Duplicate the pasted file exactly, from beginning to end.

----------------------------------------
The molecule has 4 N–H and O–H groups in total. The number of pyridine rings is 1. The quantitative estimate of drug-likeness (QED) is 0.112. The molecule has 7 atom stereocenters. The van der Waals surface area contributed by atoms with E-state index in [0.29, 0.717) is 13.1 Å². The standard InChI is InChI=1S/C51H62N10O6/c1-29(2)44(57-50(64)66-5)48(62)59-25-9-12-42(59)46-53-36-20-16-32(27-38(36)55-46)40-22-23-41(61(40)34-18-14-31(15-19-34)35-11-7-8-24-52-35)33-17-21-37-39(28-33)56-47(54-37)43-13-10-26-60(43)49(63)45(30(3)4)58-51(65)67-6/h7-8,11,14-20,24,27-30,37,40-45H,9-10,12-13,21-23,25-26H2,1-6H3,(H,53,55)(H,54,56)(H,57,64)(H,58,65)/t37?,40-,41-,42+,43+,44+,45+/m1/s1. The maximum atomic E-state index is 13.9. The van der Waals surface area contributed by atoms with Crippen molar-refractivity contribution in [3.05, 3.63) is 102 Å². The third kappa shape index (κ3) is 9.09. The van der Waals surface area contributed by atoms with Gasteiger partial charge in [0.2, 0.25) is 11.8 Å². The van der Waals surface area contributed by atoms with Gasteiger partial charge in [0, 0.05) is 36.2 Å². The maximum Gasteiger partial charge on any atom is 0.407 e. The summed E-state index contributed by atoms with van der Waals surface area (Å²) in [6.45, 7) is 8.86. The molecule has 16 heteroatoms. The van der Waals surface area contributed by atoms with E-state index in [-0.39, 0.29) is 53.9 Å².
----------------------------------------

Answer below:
The molecule has 4 N–H and O–H groups in total. The number of pyridine rings is 1. The quantitative estimate of drug-likeness (QED) is 0.112. The molecule has 7 atom stereocenters. The van der Waals surface area contributed by atoms with E-state index in [0.29, 0.717) is 13.1 Å². The standard InChI is InChI=1S/C51H62N10O6/c1-29(2)44(57-50(64)66-5)48(62)59-25-9-12-42(59)46-53-36-20-16-32(27-38(36)55-46)40-22-23-41(61(40)34-18-14-31(15-19-34)35-11-7-8-24-52-35)33-17-21-37-39(28-33)56-47(54-37)43-13-10-26-60(43)49(63)45(30(3)4)58-51(65)67-6/h7-8,11,14-20,24,27-30,37,40-45H,9-10,12-13,21-23,25-26H2,1-6H3,(H,53,55)(H,54,56)(H,57,64)(H,58,65)/t37?,40-,41-,42+,43+,44+,45+/m1/s1. The maximum atomic E-state index is 13.9. The van der Waals surface area contributed by atoms with Crippen molar-refractivity contribution in [3.05, 3.63) is 102 Å². The third kappa shape index (κ3) is 9.09. The van der Waals surface area contributed by atoms with Gasteiger partial charge in [0.2, 0.25) is 11.8 Å². The van der Waals surface area contributed by atoms with Gasteiger partial charge in [0, 0.05) is 36.2 Å². The maximum Gasteiger partial charge on any atom is 0.407 e. The summed E-state index contributed by atoms with van der Waals surface area (Å²) in [6.45, 7) is 8.86. The molecule has 16 heteroatoms. The van der Waals surface area contributed by atoms with E-state index in [-0.39, 0.29) is 53.9 Å².